Opinion by Chief Ronald Lawrence, California Police Chief Association president
As police chiefs, it is our sworn responsibility to protect the public, which includes holding our own officers accountable for their conduct.
There are few responsibilities police chiefs take as serious as addressing officer misconduct and is one of the reasons the California Police Chief Association (CPCA) supported SB 1421, which allowed for the release of these files. Despite the burden created by SB 1421, CPCA felt it in the best interest of the public to allow the information published by these
newspapers today to be available.
However, the report released by this news group sensationalizes certain
aspects and specific instances with a mountain of data, while failing to mention critical nuances that help paint a complete picture and account for our laws and due process rightfully afforded to each officer.
First, the report shows, as we anticipated it would, that only a very small portion of officers commit crimes. The report cites 630 cases in the last decade; with almost 80,000 current officers in California – and
when factoring in the vast number of new recruits during that decade – this represents an extremely tiny fraction of the men and women who protect our streets every day, no more than 0.0079 percent.
This report also shows our chiefs hold officers accountable, with 80 percent of these reported cases resulting in the officer being fired.
However, accountability does not mean we refuse every officer an opportunity for redemption, and statistics cannot measure the facts of each case. Some cases warrant permanent dismissal – which our laws and policies already dictate, and we enforce on a consistent basis – while other instances may warrant lessor discipline than termination.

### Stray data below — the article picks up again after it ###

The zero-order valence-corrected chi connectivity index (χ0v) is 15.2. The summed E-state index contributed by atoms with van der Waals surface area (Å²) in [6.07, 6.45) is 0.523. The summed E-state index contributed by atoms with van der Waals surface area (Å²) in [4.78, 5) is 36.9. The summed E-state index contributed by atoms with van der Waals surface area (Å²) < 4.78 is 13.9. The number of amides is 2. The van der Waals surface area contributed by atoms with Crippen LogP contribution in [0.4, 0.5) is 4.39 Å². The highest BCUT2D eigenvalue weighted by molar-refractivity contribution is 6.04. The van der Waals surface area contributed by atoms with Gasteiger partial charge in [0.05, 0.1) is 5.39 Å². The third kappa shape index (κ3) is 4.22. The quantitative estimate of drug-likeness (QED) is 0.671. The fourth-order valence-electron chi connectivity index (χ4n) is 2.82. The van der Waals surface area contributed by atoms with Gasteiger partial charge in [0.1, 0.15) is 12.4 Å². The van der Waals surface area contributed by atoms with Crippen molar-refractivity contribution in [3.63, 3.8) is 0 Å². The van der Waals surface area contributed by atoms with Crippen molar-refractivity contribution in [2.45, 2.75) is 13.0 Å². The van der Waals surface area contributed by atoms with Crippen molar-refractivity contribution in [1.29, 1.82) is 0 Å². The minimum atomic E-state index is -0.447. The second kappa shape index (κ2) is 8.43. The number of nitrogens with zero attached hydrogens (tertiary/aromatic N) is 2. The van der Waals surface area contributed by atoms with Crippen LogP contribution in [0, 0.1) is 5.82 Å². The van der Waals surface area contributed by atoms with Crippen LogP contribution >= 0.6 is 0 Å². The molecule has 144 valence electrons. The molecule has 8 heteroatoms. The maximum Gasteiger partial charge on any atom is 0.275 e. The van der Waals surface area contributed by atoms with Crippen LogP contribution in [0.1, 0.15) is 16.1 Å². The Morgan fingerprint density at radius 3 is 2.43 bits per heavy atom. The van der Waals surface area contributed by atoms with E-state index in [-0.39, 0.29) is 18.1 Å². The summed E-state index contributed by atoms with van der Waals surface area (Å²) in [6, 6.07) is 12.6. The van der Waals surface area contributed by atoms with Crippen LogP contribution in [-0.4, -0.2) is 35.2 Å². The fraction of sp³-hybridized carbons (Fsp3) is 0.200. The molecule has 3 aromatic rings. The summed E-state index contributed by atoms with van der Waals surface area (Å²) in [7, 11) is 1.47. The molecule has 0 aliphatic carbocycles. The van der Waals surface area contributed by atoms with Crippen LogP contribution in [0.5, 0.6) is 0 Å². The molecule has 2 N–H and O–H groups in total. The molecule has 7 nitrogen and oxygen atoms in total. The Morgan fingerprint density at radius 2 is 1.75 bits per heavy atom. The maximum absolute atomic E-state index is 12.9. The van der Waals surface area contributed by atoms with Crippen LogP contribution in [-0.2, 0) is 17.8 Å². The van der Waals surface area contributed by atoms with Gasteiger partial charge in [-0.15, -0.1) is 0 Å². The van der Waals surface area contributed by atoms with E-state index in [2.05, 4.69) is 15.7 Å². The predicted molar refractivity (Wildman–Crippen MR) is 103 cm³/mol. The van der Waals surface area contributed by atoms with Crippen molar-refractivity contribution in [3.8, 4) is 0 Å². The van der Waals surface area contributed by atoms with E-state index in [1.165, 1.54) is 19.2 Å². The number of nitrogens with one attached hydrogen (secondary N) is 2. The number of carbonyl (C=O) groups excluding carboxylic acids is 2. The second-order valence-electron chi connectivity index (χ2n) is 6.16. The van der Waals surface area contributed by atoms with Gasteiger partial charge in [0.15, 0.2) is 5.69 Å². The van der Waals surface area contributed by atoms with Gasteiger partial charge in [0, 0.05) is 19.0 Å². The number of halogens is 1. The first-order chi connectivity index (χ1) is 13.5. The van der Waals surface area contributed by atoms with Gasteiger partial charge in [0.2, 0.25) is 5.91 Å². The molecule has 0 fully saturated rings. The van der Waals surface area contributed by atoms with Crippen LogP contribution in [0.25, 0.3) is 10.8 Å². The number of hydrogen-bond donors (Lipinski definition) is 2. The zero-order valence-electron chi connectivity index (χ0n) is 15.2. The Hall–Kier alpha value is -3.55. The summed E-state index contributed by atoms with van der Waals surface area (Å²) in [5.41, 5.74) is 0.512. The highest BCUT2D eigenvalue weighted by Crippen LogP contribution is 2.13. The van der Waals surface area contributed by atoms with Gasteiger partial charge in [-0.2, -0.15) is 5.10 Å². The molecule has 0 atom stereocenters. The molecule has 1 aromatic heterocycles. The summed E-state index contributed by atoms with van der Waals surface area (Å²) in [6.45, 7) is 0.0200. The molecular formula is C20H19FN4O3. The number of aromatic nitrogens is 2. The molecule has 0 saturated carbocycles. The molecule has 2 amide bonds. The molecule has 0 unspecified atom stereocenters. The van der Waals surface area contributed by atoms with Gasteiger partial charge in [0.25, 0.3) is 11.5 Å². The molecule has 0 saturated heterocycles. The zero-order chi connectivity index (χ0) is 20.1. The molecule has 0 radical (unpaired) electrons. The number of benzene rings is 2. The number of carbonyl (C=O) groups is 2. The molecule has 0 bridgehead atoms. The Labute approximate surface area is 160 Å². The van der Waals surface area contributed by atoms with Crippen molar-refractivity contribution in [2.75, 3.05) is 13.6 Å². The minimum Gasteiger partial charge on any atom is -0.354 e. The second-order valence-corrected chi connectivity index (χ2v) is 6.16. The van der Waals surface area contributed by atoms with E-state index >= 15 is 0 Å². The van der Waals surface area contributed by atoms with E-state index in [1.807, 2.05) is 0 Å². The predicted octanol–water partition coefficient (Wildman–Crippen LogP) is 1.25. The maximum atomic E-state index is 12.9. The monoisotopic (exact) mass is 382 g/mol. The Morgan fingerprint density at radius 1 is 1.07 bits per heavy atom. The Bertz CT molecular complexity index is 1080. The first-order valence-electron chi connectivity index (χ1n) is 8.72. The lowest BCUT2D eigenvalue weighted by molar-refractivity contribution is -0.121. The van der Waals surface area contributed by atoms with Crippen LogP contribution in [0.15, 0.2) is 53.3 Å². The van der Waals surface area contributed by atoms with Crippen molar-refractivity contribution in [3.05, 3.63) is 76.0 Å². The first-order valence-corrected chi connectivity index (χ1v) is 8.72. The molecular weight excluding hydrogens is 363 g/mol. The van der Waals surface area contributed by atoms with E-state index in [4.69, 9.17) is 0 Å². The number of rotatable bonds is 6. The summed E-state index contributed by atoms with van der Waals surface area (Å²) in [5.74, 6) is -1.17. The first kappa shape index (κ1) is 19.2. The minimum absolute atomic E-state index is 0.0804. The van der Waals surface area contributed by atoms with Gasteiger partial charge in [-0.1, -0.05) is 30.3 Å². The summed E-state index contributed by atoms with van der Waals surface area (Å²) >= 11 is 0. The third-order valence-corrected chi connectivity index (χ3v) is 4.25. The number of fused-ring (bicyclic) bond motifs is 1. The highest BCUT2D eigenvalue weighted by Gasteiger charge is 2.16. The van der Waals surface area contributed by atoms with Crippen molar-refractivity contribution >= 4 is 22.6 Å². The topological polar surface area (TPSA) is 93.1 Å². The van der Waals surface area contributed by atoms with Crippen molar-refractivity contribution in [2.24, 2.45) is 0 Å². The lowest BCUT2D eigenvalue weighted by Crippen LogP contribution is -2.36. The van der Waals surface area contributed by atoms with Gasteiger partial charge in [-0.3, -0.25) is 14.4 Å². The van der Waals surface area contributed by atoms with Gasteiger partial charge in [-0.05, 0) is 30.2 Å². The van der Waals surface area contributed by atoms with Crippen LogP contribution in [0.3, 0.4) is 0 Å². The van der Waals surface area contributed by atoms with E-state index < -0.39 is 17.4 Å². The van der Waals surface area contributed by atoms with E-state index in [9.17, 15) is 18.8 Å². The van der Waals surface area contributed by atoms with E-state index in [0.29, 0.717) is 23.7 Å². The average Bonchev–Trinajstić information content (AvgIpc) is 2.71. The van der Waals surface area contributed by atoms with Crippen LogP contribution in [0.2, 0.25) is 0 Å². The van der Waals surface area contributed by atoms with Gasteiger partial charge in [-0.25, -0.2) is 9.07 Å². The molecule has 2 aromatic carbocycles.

Our criminal justice system, for both the public and peace officers, must offer due process as well as pathways for an individual to accept accountability and correct their mistakes. If an officer’s actions were for less than termination causes, there are means to still hold them accountable and ensure the behavior changes.
For those who are deserving and willing to embrace accountability and retraining, there must be a way to retain experienced, well-trained officers in an environment that is already difficult to recruit new hires.
Finally, due process in all employment cases is an important element, which often includes arbitrators and legal representatives, and that must be a part of this discussion. These decisions are always complex and require depth in understanding how our laws resulted in each specific outcome.
It is unfortunate that authors of this article failed to mention any of the comments CPCA directly offered to those who conducted the research behind this report, as the end result fails to capture the critical nuances outlined above.
Regardless, as has always been our position in the past, CPCA is poised and ready to address any actual issues that may present themselves through the disclosure of this information. At the same time, we stand firmly against any narrative that attempts to destructively paint our profession with one broad brush or take these cases out of context.
Police work is an incredibly difficult job. We need good peace officers to protect our society from those who would do our communities harm, and we must support our law enforcement professionals in an incredibly dangerous and complex profession.